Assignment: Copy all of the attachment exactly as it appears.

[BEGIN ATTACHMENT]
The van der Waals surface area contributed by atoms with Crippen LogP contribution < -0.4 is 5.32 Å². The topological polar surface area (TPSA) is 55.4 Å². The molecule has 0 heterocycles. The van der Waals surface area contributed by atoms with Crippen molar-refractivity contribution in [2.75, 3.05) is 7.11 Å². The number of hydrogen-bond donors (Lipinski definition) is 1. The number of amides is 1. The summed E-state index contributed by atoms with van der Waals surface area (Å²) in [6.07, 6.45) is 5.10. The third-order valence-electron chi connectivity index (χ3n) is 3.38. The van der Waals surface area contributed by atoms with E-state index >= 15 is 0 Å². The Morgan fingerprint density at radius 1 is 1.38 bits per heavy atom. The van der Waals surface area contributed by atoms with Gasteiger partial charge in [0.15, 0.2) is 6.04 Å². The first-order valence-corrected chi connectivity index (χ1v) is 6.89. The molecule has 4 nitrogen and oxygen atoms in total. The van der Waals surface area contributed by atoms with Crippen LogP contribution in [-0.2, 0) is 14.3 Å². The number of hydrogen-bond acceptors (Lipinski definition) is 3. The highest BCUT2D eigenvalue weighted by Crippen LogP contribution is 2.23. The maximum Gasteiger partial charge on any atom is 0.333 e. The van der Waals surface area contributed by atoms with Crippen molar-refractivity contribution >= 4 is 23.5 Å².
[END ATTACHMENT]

The van der Waals surface area contributed by atoms with Crippen LogP contribution < -0.4 is 5.32 Å². The topological polar surface area (TPSA) is 55.4 Å². The molecule has 0 heterocycles. The van der Waals surface area contributed by atoms with Crippen molar-refractivity contribution in [2.75, 3.05) is 7.11 Å². The number of hydrogen-bond donors (Lipinski definition) is 1. The number of amides is 1. The summed E-state index contributed by atoms with van der Waals surface area (Å²) in [6.07, 6.45) is 5.10. The third-order valence-electron chi connectivity index (χ3n) is 3.38. The van der Waals surface area contributed by atoms with E-state index >= 15 is 0 Å². The Morgan fingerprint density at radius 1 is 1.38 bits per heavy atom. The van der Waals surface area contributed by atoms with Gasteiger partial charge in [0.15, 0.2) is 6.04 Å². The first-order valence-corrected chi connectivity index (χ1v) is 6.89. The molecule has 4 nitrogen and oxygen atoms in total. The van der Waals surface area contributed by atoms with Crippen LogP contribution in [-0.2, 0) is 14.3 Å². The number of hydrogen-bond acceptors (Lipinski definition) is 3. The highest BCUT2D eigenvalue weighted by Crippen LogP contribution is 2.23. The maximum Gasteiger partial charge on any atom is 0.333 e. The van der Waals surface area contributed by atoms with Crippen molar-refractivity contribution >= 4 is 23.5 Å².